User Manual

User Manual


Kaoto stands out as an intuitive visual platform for Apache Camel integrations, specifically designed to streamline the development process. It offers an accessible entry point for junior integration engineers through its low-code/no-code capabilities, making the initial steps of integration development straightforward. Moreover, Kaoto supports a seamless transition to more sophisticated features, allowing expert Camel developers to develop and fine-tune complex integration routes effectively.

The audience for this guide is Apache Camel developers. This guide assumes familiarity with Apache Camel and the processing requirements for your organization.

Kaoto is an acronym for Kamel Orchestration Tool. It is a low code and no code integration designer to create and edit integrations based on Apache Camel. Kaoto is extendable, flexible, and adaptable to different use cases. For more information about the history of Kaoto, see Statistics and History of Kaoto.

Kaoto offers a rich catalog of building blocks for use in graphical design. By default, Kaoto loads the official upstream Camel Catalog and Kamelet Catalog.

Benefits of using Kaoto can be listed as follows:

  • Enhanced Visual Development Experience

    By leveraging Kaoto’s visual designing capabilities, users can intuitively create, view, and edit Camel integrations through the user interface. This low-code/no-code approach significantly reduces the learning curve for new users and accelerates the development process for seasoned developers.

  • Comprehensive Component Catalog Accessibility

    Kaoto provides immediate access to a rich catalog of Camel components, enterprise integration patterns (EIPs), and Kamelets. This extensive Catalog enables developers to easily find and implement the necessary components for their integration solutions. By having these resources readily available, developers can focus more on solving business problems rather than spending time searching for and learning about different components.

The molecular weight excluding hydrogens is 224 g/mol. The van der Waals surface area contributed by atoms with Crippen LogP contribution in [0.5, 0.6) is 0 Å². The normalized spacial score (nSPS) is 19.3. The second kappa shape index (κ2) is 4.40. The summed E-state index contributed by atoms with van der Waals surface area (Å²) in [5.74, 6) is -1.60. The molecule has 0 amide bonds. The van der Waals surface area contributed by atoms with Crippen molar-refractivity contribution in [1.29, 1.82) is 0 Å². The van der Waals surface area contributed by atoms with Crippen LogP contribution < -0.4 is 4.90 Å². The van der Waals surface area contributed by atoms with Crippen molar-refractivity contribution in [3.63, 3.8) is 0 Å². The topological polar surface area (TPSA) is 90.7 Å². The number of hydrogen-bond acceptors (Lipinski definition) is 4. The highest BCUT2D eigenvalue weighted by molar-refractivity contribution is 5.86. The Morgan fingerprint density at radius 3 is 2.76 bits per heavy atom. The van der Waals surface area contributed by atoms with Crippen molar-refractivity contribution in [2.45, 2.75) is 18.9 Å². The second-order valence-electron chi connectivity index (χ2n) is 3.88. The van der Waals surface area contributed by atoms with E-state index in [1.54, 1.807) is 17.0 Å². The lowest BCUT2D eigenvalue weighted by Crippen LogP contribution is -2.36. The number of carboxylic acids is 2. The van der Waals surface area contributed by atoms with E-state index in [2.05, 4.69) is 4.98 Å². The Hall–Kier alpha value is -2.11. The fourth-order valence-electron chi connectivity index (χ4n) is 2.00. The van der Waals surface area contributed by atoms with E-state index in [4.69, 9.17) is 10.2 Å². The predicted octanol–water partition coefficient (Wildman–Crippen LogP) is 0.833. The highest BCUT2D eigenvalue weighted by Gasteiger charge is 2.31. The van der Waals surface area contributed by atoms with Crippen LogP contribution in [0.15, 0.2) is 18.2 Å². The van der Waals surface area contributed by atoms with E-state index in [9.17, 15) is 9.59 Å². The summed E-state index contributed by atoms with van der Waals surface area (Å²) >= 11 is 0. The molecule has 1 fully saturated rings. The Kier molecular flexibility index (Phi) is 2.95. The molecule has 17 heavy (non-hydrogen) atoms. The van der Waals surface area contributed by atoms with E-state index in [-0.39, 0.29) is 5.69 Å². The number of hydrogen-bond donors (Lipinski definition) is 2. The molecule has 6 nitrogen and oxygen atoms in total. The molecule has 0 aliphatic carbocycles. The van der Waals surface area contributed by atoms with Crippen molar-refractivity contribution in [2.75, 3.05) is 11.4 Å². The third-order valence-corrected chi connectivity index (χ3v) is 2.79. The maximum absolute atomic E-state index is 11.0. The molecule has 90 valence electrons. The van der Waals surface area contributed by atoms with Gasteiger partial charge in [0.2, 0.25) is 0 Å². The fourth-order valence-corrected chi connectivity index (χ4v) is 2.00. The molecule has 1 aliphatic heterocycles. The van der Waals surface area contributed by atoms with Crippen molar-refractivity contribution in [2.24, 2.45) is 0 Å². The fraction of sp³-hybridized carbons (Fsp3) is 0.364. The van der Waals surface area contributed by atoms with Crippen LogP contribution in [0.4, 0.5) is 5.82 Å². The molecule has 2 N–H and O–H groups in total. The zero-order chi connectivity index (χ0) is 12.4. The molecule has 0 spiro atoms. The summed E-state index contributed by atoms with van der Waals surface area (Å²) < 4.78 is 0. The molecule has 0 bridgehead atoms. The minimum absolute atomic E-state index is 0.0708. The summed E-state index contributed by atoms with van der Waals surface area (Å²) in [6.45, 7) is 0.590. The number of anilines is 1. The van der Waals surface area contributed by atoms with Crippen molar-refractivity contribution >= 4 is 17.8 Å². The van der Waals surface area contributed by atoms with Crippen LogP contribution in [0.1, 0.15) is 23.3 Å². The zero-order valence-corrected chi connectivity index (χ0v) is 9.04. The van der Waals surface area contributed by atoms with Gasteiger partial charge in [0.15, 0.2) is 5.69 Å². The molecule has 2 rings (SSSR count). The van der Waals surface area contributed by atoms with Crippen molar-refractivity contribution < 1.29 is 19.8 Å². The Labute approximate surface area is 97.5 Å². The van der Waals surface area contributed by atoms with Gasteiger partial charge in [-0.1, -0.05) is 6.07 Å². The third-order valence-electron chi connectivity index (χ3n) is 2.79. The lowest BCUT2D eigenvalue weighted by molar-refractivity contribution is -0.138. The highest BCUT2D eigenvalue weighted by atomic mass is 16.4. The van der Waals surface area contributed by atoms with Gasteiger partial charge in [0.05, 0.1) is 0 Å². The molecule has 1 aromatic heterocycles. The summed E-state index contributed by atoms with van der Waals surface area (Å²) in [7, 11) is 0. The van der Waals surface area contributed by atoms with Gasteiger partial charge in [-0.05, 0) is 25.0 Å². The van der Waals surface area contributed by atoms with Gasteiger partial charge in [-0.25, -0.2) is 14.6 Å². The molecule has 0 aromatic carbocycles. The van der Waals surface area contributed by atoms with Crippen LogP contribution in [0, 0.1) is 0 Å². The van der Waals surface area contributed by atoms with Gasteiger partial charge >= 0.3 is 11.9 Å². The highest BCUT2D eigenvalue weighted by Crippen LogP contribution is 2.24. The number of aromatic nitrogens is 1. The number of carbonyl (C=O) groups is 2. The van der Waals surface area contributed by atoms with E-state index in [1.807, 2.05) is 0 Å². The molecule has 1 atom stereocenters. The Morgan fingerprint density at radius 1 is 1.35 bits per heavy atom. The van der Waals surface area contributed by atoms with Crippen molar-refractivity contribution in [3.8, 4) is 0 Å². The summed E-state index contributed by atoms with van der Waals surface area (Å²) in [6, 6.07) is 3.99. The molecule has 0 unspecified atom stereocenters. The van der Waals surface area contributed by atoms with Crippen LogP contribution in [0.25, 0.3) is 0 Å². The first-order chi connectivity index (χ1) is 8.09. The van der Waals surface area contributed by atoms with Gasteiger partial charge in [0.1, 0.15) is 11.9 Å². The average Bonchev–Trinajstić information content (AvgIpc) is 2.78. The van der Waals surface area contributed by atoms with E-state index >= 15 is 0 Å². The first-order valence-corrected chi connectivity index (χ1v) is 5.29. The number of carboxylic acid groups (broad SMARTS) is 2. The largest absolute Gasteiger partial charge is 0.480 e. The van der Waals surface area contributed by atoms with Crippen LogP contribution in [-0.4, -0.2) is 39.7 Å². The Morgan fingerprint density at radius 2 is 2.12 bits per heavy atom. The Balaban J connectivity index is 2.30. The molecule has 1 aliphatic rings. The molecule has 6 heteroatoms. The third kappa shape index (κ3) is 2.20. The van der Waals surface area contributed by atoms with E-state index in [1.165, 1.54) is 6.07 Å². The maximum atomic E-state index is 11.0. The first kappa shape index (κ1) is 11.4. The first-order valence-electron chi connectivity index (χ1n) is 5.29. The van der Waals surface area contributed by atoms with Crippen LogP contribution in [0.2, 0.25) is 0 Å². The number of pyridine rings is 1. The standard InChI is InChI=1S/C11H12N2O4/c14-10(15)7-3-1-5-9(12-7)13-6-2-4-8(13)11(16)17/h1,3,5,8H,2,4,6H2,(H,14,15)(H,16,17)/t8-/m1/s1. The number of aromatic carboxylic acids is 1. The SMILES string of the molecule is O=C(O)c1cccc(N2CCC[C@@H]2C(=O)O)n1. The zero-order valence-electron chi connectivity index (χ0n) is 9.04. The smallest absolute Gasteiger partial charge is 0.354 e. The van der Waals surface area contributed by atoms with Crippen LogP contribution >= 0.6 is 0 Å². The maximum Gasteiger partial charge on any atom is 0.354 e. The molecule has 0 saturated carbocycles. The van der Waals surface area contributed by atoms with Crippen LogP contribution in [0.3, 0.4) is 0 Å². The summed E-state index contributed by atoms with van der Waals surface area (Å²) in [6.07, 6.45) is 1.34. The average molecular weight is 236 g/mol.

• Streamlined Integration Development Process

    The platform is designed with an efficient user experience in mind, optimizing the steps required to create comprehensive integrations. This efficiency is achieved through features like auto-completion, configuration forms, and interactive feedback mechanisms. As a result, developers can quickly assemble and configure integrations, reducing the overall development time. This streamlined process encourages experimentation and innovation by making it easier to prototype and test different approaches.



Microsoft Visual Studio Code

Kaoto ships as a Microsoft Visual Studio Code extension. If you haven’t installed VS Code on your manchine yet, please do that now.

Visit the download page and follow the installation instructions that apply best for you.

Camel CLI

To give you the best user experience we recommend to install the Camel CLI, which offers various functionalities for Camel developers.

Please follow the below steps to install it.

  • Install JBang following these instructions
  • Verify that JBang is working by executing the following from a command shell. This should output the version of installed JBang.
jbang version
  • Run the following command from a command shell to install the Camel CLI:
jbang app install camel@apache/camel
  • Check if the Camel CLI is working by executing the following from a command shell. This should output the version of the installed Camel CLI.
camel version

Install Kaoto

For the best user experience and for additional supportive features, we suggest installing the Extension Pack for Apache Camel, which also includes the Kaoto VS Code extension.
  • Open VS Code
  • Open the Extensions view on the left side panel (or press CTRL+SHIFT+X)
  • Type Extension Pack for Apache Camel in the search field
  • Click the Install button

Install Extension Pack

Getting Started

This section describes how to

  • setup a workspace in VS Code
  • access the important commands to create your integration
  • create your first Camel Route
  • run your Camel Route locally
  • get access to the source code of the Camel Route

Preparing the Workspace

Visual Studio Code requires you to create a workspace for your project to access the full functionality of the environment. If you haven’t done so yet, please open your Visual Studio Code instance. You can do that by finding the right launcher on your computer or by opening a command shell and executing code. This should leave you with a window like the one below.